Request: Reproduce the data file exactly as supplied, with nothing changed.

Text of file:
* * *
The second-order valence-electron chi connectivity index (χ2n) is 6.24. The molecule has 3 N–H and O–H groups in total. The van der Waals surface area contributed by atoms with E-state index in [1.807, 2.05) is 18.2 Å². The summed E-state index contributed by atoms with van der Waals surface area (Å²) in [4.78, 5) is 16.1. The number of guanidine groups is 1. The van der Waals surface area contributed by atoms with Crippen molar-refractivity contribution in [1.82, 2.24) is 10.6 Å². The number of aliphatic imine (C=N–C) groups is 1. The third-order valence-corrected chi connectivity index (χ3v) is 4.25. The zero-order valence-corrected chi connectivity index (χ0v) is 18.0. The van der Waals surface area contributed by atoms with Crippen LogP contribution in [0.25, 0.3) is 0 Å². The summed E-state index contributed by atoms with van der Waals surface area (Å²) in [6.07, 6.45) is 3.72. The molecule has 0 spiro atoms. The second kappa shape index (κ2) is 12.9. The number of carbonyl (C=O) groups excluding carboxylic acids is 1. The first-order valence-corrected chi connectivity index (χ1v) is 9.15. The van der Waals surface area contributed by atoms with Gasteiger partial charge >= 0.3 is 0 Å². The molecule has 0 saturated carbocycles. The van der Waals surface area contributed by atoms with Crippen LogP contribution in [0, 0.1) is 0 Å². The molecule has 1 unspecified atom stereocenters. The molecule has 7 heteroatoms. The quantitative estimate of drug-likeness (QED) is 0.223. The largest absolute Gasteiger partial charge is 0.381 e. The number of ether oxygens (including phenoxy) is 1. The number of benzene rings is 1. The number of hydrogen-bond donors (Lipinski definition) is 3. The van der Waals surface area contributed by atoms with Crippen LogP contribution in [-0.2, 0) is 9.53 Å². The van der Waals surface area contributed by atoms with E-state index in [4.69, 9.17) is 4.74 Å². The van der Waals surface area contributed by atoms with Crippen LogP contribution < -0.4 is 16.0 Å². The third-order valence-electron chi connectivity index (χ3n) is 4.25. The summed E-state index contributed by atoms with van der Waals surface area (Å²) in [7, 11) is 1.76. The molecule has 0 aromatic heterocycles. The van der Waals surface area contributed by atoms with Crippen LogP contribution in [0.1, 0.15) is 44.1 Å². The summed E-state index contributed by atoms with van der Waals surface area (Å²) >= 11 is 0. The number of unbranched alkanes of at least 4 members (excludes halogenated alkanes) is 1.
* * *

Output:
The second-order valence-electron chi connectivity index (χ2n) is 6.24. The molecule has 3 N–H and O–H groups in total. The van der Waals surface area contributed by atoms with E-state index in [1.807, 2.05) is 18.2 Å². The summed E-state index contributed by atoms with van der Waals surface area (Å²) in [4.78, 5) is 16.1. The number of guanidine groups is 1. The van der Waals surface area contributed by atoms with Crippen molar-refractivity contribution in [1.82, 2.24) is 10.6 Å². The number of aliphatic imine (C=N–C) groups is 1. The third-order valence-corrected chi connectivity index (χ3v) is 4.25. The zero-order valence-corrected chi connectivity index (χ0v) is 18.0. The van der Waals surface area contributed by atoms with Crippen LogP contribution in [0.25, 0.3) is 0 Å². The summed E-state index contributed by atoms with van der Waals surface area (Å²) in [6.07, 6.45) is 3.72. The molecule has 0 spiro atoms. The second kappa shape index (κ2) is 12.9. The number of carbonyl (C=O) groups excluding carboxylic acids is 1. The first-order valence-corrected chi connectivity index (χ1v) is 9.15. The van der Waals surface area contributed by atoms with Gasteiger partial charge >= 0.3 is 0 Å². The molecule has 0 saturated carbocycles. The van der Waals surface area contributed by atoms with Crippen LogP contribution in [0, 0.1) is 0 Å². The molecule has 1 unspecified atom stereocenters. The molecule has 7 heteroatoms. The quantitative estimate of drug-likeness (QED) is 0.223. The largest absolute Gasteiger partial charge is 0.381 e. The number of ether oxygens (including phenoxy) is 1. The number of benzene rings is 1. The number of hydrogen-bond donors (Lipinski definition) is 3. The van der Waals surface area contributed by atoms with Crippen LogP contribution in [-0.2, 0) is 9.53 Å². The van der Waals surface area contributed by atoms with E-state index in [4.69, 9.17) is 4.74 Å². The van der Waals surface area contributed by atoms with Crippen LogP contribution < -0.4 is 16.0 Å². The third-order valence-electron chi connectivity index (χ3n) is 4.25. The summed E-state index contributed by atoms with van der Waals surface area (Å²) in [7, 11) is 1.76. The molecule has 0 aromatic heterocycles. The van der Waals surface area contributed by atoms with Crippen LogP contribution in [0.1, 0.15) is 44.1 Å². The summed E-state index contributed by atoms with van der Waals surface area (Å²) >= 11 is 0. The number of unbranched alkanes of at least 4 members (excludes halogenated alkanes) is 1.